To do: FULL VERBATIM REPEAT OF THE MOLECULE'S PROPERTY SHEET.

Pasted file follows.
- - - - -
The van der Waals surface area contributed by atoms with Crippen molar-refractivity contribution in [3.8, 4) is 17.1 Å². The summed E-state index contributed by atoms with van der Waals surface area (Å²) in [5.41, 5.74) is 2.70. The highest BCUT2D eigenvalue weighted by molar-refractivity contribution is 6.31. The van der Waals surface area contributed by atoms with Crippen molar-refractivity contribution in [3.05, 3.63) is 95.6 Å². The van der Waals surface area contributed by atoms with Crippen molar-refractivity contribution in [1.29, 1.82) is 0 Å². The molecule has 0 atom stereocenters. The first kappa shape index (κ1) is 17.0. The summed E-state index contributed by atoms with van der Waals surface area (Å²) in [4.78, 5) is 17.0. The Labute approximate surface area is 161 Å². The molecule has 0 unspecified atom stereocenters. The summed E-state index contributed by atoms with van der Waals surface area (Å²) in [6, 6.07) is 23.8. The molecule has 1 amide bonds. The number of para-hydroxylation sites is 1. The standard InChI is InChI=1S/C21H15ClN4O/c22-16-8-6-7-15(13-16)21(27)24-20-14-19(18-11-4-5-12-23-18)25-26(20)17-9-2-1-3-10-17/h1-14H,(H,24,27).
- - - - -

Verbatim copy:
The van der Waals surface area contributed by atoms with Crippen molar-refractivity contribution in [3.8, 4) is 17.1 Å². The summed E-state index contributed by atoms with van der Waals surface area (Å²) in [5.41, 5.74) is 2.70. The highest BCUT2D eigenvalue weighted by molar-refractivity contribution is 6.31. The van der Waals surface area contributed by atoms with Crippen molar-refractivity contribution in [3.05, 3.63) is 95.6 Å². The van der Waals surface area contributed by atoms with Crippen molar-refractivity contribution in [1.29, 1.82) is 0 Å². The molecule has 0 atom stereocenters. The first kappa shape index (κ1) is 17.0. The summed E-state index contributed by atoms with van der Waals surface area (Å²) in [4.78, 5) is 17.0. The Labute approximate surface area is 161 Å². The molecule has 0 unspecified atom stereocenters. The summed E-state index contributed by atoms with van der Waals surface area (Å²) in [6, 6.07) is 23.8. The molecule has 1 amide bonds. The number of para-hydroxylation sites is 1. The standard InChI is InChI=1S/C21H15ClN4O/c22-16-8-6-7-15(13-16)21(27)24-20-14-19(18-11-4-5-12-23-18)25-26(20)17-9-2-1-3-10-17/h1-14H,(H,24,27).